# Question on Bayesian Learning and Probability Theory

I have some difficulties at solving a traditional problem where we have two hats, hat A and B, where there are black and white balls in each hats but the experimenter does not know the proportion of $a$ black balls in hat A and proportion $b$ for hat B. Let $0 \le a, b \le 1$ with $a \ne b$. The proportion of hat A is $p_0 \in (0,1)$. The experimenter draws randomly some balls (with replacement) to determine which of the hats he is drawing from. After each $k$ draws, the experimenter updates his beliefs using Bayes' rule. Denote $p_k$ where $k=1,2,...,$ the experimenter posterior probability after k balls have been drawn.

My questions are: (1) why is $p_k$ a random variable that can take k+1 values? I don't see where the +1 comes from... that's probably because I am not sure how to define the probability space. (2) is this a martingale due to the replacement of a ball back into the hat after each draws?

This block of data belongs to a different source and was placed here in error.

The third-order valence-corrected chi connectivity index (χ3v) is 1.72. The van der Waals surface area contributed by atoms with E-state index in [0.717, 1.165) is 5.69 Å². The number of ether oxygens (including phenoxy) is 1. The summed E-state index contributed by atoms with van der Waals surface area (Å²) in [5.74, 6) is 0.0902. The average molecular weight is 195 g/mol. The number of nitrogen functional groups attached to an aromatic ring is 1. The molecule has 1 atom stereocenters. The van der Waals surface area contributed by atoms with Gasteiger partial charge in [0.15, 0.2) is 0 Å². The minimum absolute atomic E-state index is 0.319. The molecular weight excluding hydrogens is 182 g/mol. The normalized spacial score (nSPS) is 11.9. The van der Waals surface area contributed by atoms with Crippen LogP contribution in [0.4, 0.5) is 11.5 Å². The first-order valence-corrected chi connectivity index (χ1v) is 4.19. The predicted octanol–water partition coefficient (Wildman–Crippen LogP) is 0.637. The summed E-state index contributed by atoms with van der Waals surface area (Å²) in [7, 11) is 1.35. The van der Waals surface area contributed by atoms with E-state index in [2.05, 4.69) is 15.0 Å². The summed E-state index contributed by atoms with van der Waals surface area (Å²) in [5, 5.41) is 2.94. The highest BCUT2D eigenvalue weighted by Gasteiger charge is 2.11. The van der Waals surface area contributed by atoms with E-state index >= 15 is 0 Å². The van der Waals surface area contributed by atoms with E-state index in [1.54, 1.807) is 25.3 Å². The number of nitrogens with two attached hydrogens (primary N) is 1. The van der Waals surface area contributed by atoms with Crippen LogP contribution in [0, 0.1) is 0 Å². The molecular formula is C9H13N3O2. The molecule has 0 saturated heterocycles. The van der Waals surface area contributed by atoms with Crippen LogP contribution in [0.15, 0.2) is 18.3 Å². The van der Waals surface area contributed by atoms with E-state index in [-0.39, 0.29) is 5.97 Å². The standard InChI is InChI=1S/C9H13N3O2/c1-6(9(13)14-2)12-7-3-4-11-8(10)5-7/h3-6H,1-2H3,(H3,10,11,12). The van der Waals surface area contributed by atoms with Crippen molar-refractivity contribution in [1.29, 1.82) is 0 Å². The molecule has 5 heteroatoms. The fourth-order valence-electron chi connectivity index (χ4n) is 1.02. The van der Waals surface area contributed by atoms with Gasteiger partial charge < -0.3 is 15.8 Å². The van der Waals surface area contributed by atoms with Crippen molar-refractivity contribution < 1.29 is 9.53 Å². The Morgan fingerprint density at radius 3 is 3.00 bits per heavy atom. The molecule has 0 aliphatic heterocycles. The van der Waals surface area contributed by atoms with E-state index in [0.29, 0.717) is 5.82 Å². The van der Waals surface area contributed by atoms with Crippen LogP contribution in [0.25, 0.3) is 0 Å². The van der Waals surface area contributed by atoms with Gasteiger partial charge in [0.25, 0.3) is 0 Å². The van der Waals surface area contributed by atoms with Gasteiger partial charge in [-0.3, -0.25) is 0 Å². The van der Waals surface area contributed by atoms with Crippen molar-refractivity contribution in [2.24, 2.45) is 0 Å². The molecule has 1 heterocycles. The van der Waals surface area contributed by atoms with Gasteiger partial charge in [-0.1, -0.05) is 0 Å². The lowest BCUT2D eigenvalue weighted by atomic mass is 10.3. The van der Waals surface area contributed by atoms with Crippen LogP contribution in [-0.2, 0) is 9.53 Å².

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## 1 Answer

With $k$ tries you can get $0,1,2,...,k$ black balls. That are $k+1$ (due to the $0$) possibilities.

It is not a martingale though. With more tries you are more and more certain which hat will give you a black ball more often. The knowledge of past events thus helps you to predict future events.

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That's what I was expecting for the k+1.. because of the 0 possibility. In probability theory, can we say that's because of $\mu(\emptyset)=0$ ? My question ask to show that it is a martingale... at first I also thought of the same...because of the learning process.... –  ChuckM Feb 2 '13 at 10:35